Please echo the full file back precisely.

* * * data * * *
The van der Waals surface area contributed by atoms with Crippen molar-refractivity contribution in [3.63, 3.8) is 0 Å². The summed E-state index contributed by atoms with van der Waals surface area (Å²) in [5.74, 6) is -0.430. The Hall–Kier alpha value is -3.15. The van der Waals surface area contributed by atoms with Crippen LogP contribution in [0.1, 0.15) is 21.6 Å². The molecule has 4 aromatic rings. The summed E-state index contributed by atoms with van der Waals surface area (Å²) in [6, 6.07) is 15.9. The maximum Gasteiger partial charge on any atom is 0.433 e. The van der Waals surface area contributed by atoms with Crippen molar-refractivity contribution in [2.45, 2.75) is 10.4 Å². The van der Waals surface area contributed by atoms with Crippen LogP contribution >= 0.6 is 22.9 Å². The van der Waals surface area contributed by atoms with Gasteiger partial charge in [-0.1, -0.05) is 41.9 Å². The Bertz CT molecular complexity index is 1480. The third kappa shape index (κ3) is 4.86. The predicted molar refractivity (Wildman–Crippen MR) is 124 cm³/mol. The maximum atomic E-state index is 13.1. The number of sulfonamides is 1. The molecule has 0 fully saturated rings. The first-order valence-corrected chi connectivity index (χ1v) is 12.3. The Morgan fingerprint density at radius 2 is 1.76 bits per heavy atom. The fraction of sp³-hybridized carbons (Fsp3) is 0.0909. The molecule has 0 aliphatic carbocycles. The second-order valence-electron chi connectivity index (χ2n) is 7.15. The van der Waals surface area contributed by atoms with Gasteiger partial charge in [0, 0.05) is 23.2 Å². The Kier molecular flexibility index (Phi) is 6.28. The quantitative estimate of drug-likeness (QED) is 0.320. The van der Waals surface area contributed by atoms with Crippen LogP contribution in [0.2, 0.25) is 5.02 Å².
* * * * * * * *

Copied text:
The van der Waals surface area contributed by atoms with Crippen molar-refractivity contribution in [3.63, 3.8) is 0 Å². The summed E-state index contributed by atoms with van der Waals surface area (Å²) in [5.74, 6) is -0.430. The Hall–Kier alpha value is -3.15. The van der Waals surface area contributed by atoms with Crippen LogP contribution in [0.1, 0.15) is 21.6 Å². The molecule has 4 aromatic rings. The summed E-state index contributed by atoms with van der Waals surface area (Å²) in [6, 6.07) is 15.9. The maximum Gasteiger partial charge on any atom is 0.433 e. The van der Waals surface area contributed by atoms with Crippen molar-refractivity contribution in [2.45, 2.75) is 10.4 Å². The van der Waals surface area contributed by atoms with Crippen LogP contribution >= 0.6 is 22.9 Å². The van der Waals surface area contributed by atoms with Gasteiger partial charge in [-0.1, -0.05) is 41.9 Å². The Bertz CT molecular complexity index is 1480. The third kappa shape index (κ3) is 4.86. The predicted molar refractivity (Wildman–Crippen MR) is 124 cm³/mol. The maximum atomic E-state index is 13.1. The number of sulfonamides is 1. The molecule has 0 fully saturated rings. The first-order valence-corrected chi connectivity index (χ1v) is 12.3. The Morgan fingerprint density at radius 2 is 1.76 bits per heavy atom. The fraction of sp³-hybridized carbons (Fsp3) is 0.0909. The molecule has 0 aliphatic carbocycles. The second-order valence-electron chi connectivity index (χ2n) is 7.15. The van der Waals surface area contributed by atoms with Gasteiger partial charge in [0, 0.05) is 23.2 Å². The Kier molecular flexibility index (Phi) is 6.28. The quantitative estimate of drug-likeness (QED) is 0.320. The van der Waals surface area contributed by atoms with Crippen LogP contribution in [0.2, 0.25) is 5.02 Å².